Tag Archives: happiness

How to take your heart with you wherever you go

It occurs to me after nearly a week visiting Las Cruces, NM, that I left a piece of my heart when I moved back to Indiana in 2011. I wonder as I ponder “being in the world but not of it” if it is possible to leave some heart everywhere we go.

Aw'gy guards our moving truck, August 2011, bound for Indiana.

Aw’gy guards our moving truck, August 2011.

I mean, I left! Moved. Packed up a 72-pound dog and 7,720 pounds of worldly possessions. Yet, as I’ve visited with friends who are as close as family, and in some cases even more open and loving, it has felt as though I never left.

Moved here on a whim back in oh four. “Bought an acre of land off the back of a matchbook,” I joked about the acre of land I bought from a realtor. “Either gonna move there or make money on the land,” I said.

Did both.

Come to think of it, I’ve left some heart in France; Sarasota, Florida; and all across the midwest. I don’t think it’s about me. I think it’s about the open, loving people I meet along the way. It’s also about being real, in a “wherever you go there you are” way.

You see, the thing is – this is so cool! – we are all connected.

In this vast, beneficent universe, we are connected, we are the same. You may be having a bad day and someone else has had those feelings. You’re celebrating and others know your joy.

You are just as connected as I am. If you don’t feel connected, I’m sorry about that. Here’s all you need to do: open your heart – actually picture your Valentine Day’s heart in your chest opening to the nature of people around you. Smile, thank them, wish them a good day and the heart you give them will come back to you in, well, hearts.

And corny as it sounds, but I’m here to tell ya, your heart will grow so large you’ll be able to leave pieces of it everywhere you go. And more will grow. So there you go. Happy Valentine’s Day from sunny SoNewMex.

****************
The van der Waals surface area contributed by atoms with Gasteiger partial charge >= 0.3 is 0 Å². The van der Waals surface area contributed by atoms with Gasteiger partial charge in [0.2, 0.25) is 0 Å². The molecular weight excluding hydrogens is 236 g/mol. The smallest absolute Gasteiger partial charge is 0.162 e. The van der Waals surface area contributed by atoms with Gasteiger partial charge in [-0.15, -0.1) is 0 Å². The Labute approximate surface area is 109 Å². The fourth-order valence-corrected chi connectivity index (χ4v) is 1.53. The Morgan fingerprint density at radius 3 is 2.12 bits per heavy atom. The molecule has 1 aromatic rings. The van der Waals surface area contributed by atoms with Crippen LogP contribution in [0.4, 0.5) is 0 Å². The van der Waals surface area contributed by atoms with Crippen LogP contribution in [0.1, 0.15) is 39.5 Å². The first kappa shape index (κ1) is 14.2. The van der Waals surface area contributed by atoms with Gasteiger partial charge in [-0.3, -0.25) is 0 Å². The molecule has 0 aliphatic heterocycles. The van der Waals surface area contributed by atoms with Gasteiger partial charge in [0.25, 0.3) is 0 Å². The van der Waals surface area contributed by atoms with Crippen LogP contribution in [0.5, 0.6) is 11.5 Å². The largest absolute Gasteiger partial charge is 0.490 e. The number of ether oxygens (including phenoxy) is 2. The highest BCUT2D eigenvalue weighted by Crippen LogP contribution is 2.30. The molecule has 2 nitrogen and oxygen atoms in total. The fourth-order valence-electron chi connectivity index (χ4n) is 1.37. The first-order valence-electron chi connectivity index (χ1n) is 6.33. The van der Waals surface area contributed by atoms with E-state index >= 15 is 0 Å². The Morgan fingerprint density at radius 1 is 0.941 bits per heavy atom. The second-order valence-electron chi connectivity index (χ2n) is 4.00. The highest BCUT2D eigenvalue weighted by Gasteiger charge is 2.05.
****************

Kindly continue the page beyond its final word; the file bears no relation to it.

How thoughts become things

WordScarab journals dating from 2003. Before that, I kept notes on scraps.

Rarely do I go back and read my morning journals – there’s a good 10 years of  wanderings – but while writing this morning and watching the sunlight grow over my front door something occurred to me.

When did I find this house?

This current journal launched 13.2.11 – I was still in New Mexico.

The Calais house was on the market but I had no clue about when I would move, where in Indiana I’d go, how my new home would look. I picked up the journal and flipped through until I found this list. It described this house to a T.

“Must have been after I saw it – I was listing its’ features,” that’s what I thought until I checked the page heading.

Th 9-15-11/2

It was a month before I set foot in the house. At least 10 days prior to my realtor sending the listing. I envisioned this house before I saw it. In short, I got what I wanted – and so much more.

 

We are capable of manifesting our desires, our thoughts. Whatever they may be.

Once while riding my bike in a Norman, OK neighborhood, I found myself having to ride on a new curb because the streets weren’t yet poured. And rode right into a hole in the cement – about the size of a dollar bill.

I knew I would. I saw it coming and I predicted it.

“I’m going to ride into that hole. I’m going to ride into that hole!”

Blam! Splat! Over the handle bars and into the rocks – I still have the scar on my knee. Wow. I’m good.

Now, if I spotted the hole and noted plenty of room to ride around it, I would have. I’m sure.

Who was it who said, “Whether you think you can or you can’t, you’re right?”

I think it was Lincoln. Please check me on this.

You know, you are what you eat. Well, you’re also what you think.

Are you negative? Oh, it’s not you! Maybe other people are negative and you are able to see that all the time. Continue reading

‘This is too exciting, I must say …’

Watching old SNL skits featuring Martin Short as Ed Grimley is way more fun that writing about aging, no doubt.